From Anusha’s desk, which is actually a table at a coffee shop in Canada:
I didn’t think we’d get this issue out. I hadn’t thought about exactly how much there would be to do—when you are in the middle of moving to another country, and trying to put together an issue that doesn’t feel too disappointing. I must admit my friend and co-editor did more than his fair share.
I have been feeling more and more removed from both watching and thinking about cinema. I wonder if art and the beauty it brings can offer some sort of escapism. Perhaps the words of authors can offer some reprieve, maybe exquisite images and aesthetics can distract me. But I find myself unable to enjoy such things if they have nothing to say. I do not find within me the temperament to appreciate beauty that exists for its own sake, I am unable to get lost in its emptiness.
As expected, Canada is cold. And I haven’t watched a movie in a very long time.
From Ram’s desk, somewhere in a HDB block in Singapore that will soon be torn down:
One of the joys of attending a film festival is watching the trailers of films beforehand and deciding which ones to watch. There will be a few that will pique you. Very rarely, there will be one trailer that will excite you so much; you simply cannot wait to watch the full movie. I knew Portrait of a Lady on Fire was going to be that movie, from the moment I saw the trailer’s last visual. As I watched some of the other films at the Singapore International Film Festival last November, I remember one part of my mind was anxious about getting a ticket to this film. I eventually did. Long after I stepped out of the cinema hall, the film’s main theme music kept resonating in my head. It is the same piece of music that is used in the trailer and you can hear it here. I was tempted to use this track for the trailer of Issue 14 but I instead ended up paying homage to the film by using that last visual to represent my entire experience at SGIFF 2019.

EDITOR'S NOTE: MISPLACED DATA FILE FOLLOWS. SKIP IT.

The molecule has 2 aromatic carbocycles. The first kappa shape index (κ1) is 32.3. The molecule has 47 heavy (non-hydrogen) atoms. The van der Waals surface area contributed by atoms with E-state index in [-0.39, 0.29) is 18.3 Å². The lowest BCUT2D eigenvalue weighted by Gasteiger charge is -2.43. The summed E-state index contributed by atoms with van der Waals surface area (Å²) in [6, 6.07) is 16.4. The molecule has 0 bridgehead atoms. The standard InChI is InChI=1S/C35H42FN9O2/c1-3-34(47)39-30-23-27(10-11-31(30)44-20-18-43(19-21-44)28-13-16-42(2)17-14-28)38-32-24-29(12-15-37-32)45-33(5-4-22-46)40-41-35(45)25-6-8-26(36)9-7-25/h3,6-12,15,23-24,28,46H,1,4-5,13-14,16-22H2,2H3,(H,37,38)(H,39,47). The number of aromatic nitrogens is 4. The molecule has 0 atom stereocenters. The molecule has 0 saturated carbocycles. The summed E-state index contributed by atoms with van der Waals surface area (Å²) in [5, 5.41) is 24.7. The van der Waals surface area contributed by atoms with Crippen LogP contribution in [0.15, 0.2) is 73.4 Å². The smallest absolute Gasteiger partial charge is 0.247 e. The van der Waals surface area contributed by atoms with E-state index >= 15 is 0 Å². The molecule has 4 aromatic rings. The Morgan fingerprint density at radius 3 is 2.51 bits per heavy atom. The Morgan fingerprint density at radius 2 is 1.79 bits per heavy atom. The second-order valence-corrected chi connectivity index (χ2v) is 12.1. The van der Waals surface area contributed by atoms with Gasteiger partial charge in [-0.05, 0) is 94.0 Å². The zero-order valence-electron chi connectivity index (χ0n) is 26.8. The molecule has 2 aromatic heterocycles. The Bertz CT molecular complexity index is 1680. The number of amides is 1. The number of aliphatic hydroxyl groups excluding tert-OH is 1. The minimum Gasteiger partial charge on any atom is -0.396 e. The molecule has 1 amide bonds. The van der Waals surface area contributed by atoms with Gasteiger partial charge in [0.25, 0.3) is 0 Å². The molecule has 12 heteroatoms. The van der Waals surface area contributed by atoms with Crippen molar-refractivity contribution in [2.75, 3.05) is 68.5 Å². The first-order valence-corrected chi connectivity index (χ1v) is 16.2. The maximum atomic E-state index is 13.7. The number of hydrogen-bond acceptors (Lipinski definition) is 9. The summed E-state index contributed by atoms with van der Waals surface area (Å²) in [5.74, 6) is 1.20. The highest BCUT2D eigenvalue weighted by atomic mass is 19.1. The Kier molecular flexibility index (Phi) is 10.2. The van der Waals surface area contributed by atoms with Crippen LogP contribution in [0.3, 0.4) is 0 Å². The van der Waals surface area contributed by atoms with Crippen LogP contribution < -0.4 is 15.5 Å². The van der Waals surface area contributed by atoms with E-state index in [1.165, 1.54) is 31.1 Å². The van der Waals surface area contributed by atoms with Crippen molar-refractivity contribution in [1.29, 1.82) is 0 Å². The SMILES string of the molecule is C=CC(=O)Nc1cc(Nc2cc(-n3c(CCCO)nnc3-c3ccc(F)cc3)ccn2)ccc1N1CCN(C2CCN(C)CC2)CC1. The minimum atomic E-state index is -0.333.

Here is the trailer:
What does this issue offer?
The 30th edition of the Singapore International Film Festival happened over the course of ten days in November 2019. We have a number of features focussed on this event: interviews with directors Oren Gerner and Raymund Ribay Gutierrez, Ramchander’s notes on the films he watched, and an analysis of the animated film Bombay Rose.
Hanako Lowry raises many interesting points in her essay on the Japanese Avant-Garde Experimental Film Festival.
We speak with the team behind Asvagosh, a documentary about Tamil writer Rajendra Cholan. Read the interview in Tamil, or in English.
Wildlife photographer and filmmaker Sripad Sridhar shares a few memorable moments from the field.
Amarnath writes about the documentary A Woman’s Work, and gender discrimination at the workplace.
Kurien sent us the illustration he created after watching The Reformist.
Konstantinos introduces us to The Qatsi Trilogy.
Swetha Senthilkumar writes a flash fiction piece based on the film The Railway Man.
We would like to thank our patrons on Patreon and Ko-fi: John Praveen, Sakkaravarthi Kaliannan, Inian Parameshwaran, Ramya Sethurathinam, Shilpa Krishnan, Amarnath Ravikumar, Monika, and everyone else.
Cover image by Hari Kumar
About the photographer
Hari Kumar is a 3D artist based in Chennai. He is interested in AR/VR projects. He is a film buff and believes that art can create purpose in every person’s life. Find his work on Instagram.